Efficacy of Antibiotic Prophylaxis Before the Implantation of Pacemakers and Cardioverter-Defibrillators
Results of a Large, Prospective, Randomized, Double-Blinded, Placebo-Controlled Trial
Background— Although routinely administered, definitive evidence for the benefits of prophylactic antibiotics before the implantation of permanent pacemakers and implantable cardioverter-defibrillators from a large double-blinded placebo-controlled trial is lacking. The purpose of this study was to determine whether prophylactic antibiotic administration reduces the incidence of infection related to device implantation.
Methods and Results— This double blinded study included 1000 consecutive patients who presented for primary device (Pacemaker and implantable cardioverter-defibrillators) implantation or generator replacement randomized in a 1:1 fashion to prophylactic antibiotics or placebo. Intravenous administration of 1 g of cefazolin (group I) or placebo (group 2) was done immediately before the procedure. Follow-up was performed 10 days, 1, 3, and 6 months after discharge. The primary end point was any evidence of infection at the surgical incision (pulse generator pocket), or systemic infection related to be procedure. The safety committee interrupted the trial after 649 patients were enrolled due to a significant difference in favor of the antibiotic arm (group I: 2 of 314 infected patients—0.63%; group II: 11 of 335 to 3.28%; RR=0.19; P=0.016). The following risk factors were positively correlated with infection by univariate analysis: nonuse of preventive antibiotic (P=0.016); implant procedures (versus generator replacement: P=0.02); presence of postoperative hematoma (P=0.03) and procedure duration (P=0.009). Multivariable analysis identified nonuse of antibiotic (P=0.037) and postoperative hematoma (P=0.023) as independent predictors of infection.
Conclusions— Antibiotic prophylaxis significantly reduces infectious complications in patients undergoing implantation of pacemakers or cardioverter-defibrillators.
Received August 26, 2008; accepted November 28, 2008.
Since the initial use of prosthetic heart valves in 1953,1 the use of cardiac prosthesis and implantable devices, such as conventional pacemakers,2 cardiac resynchronization,3 left ventricular assistance devices,4 and implantable cardioverter-defibrillators,5 has revolutionized the therapeutic options available to patients. The rapid evolution of device-based therapies has resulted in an ever larger number of patients receiving such therapy.6 Not surprisingly, infectious complications have dramatically increased coinciding with this phenomenon. Recent data from Medicare beneficiaries in the United States from 1990 to 1999 have shown an increase in the number of infections from 0.94 per 1000 beneficiaries in 1990 to 2.11 per 1000 beneficiaries in 1999, thus representing an increase of 124%.6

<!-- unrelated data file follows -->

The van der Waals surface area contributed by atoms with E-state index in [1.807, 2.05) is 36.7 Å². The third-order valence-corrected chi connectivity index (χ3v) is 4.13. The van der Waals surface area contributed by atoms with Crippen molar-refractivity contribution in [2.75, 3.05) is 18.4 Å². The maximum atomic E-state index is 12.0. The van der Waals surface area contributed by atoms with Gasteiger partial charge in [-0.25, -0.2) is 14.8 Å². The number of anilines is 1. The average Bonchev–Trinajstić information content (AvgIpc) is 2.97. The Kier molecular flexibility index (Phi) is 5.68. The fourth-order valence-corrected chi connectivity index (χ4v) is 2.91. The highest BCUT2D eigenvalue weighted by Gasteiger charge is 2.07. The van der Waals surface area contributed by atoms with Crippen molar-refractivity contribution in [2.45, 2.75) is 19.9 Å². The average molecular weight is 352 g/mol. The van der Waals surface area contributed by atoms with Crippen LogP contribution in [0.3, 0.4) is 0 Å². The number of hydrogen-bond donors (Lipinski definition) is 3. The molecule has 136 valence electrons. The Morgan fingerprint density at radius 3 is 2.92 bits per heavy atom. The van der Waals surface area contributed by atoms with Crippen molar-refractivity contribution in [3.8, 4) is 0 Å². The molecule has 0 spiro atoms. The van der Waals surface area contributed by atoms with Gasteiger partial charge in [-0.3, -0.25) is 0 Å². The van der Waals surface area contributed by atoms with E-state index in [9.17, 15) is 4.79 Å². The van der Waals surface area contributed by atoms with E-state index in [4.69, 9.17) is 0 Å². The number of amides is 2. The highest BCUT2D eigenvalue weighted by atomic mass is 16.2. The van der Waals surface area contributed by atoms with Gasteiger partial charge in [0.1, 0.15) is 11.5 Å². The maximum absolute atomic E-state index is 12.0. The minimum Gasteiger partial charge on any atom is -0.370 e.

The incidence of infection related to pacemakers varies from 0.13% to 19.9% in prospective and retrospective prior studies.7–9 Serious complications, such as endocarditis and sepsis, occur in almost 0.5% of patients.10,11 In addition, infectious complications have a significant economic impact on the health care system due to the high cost of treatment which ranges from therapy with antibiotics to removal of the entire pacing system with subsequent reimplantation after prolonged treatment with antimicrobials.11–13 The average cost of treatment has been estimated at $25 000 and $50 000 for infections related to pacemakers and defibrillators, respectively.13,14
Editorial see p 4
Antibiotic prophylaxis has been routinely prescribed to prevent the occurrence of this complication; however, there is insufficient evidence that this strategy is beneficial. A meta-analysis published by Da Costa et al15 in 1998, demonstrated the benefit of the use of antibiotic prophylaxis, but it acknowledged its limitations and reiterated the need of a large-scale, prospective, randomized, double-blinded and placebo-controlled trial to confirm this hypothesis. Recently, the results of a large, prospective, multicenter registry identified risk factors related to pacemaker and defibrillator infections; the use of antibiotics was negatively correlated with this outcome.16 However, this study was neither randomized nor blinded, and the use and type of antibiotics was left at the discretion of each center.